Tags: NATO | Russia | Clinch | Historic | Pact

NATO, Russia Clinch Historic Pact

Tuesday, 14 May 2002 12:00 AM

Leaders of the world's most powerful military club were quick to hail the importance of the move. NATO Secretary-General Lord George Robertson said the decision to set up a North Atlantic Treaty Organization-Russia Council, where 20 nations could sit together as equals, was historic.

"Together, the countries that spent four decades glowering at each other across a wall of hatred and fear now have the opportunity to transform future Euro-Atlantic security for the better," Robertson said in remarks to a meeting of the group in Iceland.

Russian President Vladimir Putin and NATO leaders at a meeting in Rome will sign the agreement at the end of the month.

"If the thinking that characterized the Cold War can be said to have an ending, then it will be in Rome on 28 May, 2002," the secretary-general said.

Before the Rome meeting, Putin and President Bush will initial a new U.S.-Russia arms treaty that aims to slash the two sides' stockpiles of nuclear weapons by two thirds. Bush said the deal, which was struck Monday, would "put behind us the Cold War once and for all."

Under the terms of the agreement, Russia and the 19 members of NATO will regularly meet to decide on security issues including arms control, "peacekeeping," fighting terrorism, controlling the spread of biological weapons and tackling regional crises.

However, the accord does not prevent the two sides acting independently in military operations, and Russia will not be able to veto NATO decisions with which it disagrees.

The catalyst for the new era in NATO-Russia relations was the Sept. 11 terrorist attacks in the United States, Robertson said. He described the attacks as a "terrible human tragedy" and a "wake-up call" to the West.

"Security threats can no longer be measured in fleets of warships, tanks or airplanes," the former British defense minister said. "Deadly attacks are no longer launched only by governments, and they can strike utterly without warning."

In a veiled reference to the growing gulf between American and European defense capabilities, the secretary general urged NATO members to do more to counter new threats such as terrorism and bioweapons.

"It is the responsibility of governments to preserve the security of their citizens," said Robertson. "Neither they nor history will judge us at all kindly if we do not take bold steps to protect them from these new threats."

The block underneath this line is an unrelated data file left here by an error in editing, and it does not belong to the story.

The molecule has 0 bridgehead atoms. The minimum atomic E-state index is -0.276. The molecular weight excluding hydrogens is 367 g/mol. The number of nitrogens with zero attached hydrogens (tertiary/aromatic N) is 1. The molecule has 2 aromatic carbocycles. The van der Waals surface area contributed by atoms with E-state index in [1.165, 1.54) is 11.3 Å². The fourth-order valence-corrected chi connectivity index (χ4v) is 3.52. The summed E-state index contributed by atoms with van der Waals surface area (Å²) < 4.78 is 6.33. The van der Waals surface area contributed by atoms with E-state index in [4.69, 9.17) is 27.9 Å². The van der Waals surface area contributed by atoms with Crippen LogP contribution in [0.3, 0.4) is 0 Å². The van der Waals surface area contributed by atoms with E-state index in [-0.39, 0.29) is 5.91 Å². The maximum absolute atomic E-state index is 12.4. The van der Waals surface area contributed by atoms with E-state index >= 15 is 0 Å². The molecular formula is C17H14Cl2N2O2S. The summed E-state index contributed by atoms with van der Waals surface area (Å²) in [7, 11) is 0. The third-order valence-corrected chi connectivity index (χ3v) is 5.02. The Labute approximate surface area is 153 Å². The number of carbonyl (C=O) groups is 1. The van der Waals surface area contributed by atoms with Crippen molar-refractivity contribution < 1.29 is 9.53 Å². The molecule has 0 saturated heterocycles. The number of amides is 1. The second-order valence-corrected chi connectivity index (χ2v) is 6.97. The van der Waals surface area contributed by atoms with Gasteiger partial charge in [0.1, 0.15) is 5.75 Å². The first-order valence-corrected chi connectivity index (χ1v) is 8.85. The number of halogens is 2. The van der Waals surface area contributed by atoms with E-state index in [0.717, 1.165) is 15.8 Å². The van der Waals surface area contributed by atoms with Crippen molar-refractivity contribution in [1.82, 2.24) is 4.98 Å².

NATO foreign ministers will meet with their counterparts from nine eastern European countries queuing up to join the alliance Wednesday. Albania, Bulgaria, Macedonia, Romania, Slovenia, Slovakia and the former Soviet states Estonia, Latvia and Lithuania have all applied to join the 19-member club.

Ministers are due to take stock of progress, although a formal decision on which applicants can join will not be met until a November meeting of European Union leaders in Prague. The United States and most NATO states favor a "big-bang" enlargement to their group, meaning several former Soviet-bloc countries could be invited to join at once. But Russia is hostile to states formerly under its sphere of influence joining the group.

Analysts said today's agreement with Russia would help "sweeten the pill" for the former superpower and pave the way for a large number of new members to join later in the year.

Copyright 2002 by United Press International.

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Leaders of the world's most powerful military club were quick to hail the importance of the move. NATO Secretary-General Lord George Robertson said the decision to set up a North Atlantic Treaty Organization-Russia Council, where 20 nations could sit together as equals, was...
NATO,,Russia,Clinch,Historic,Pact
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2002-00-14
Tuesday, 14 May 2002 12:00 AM
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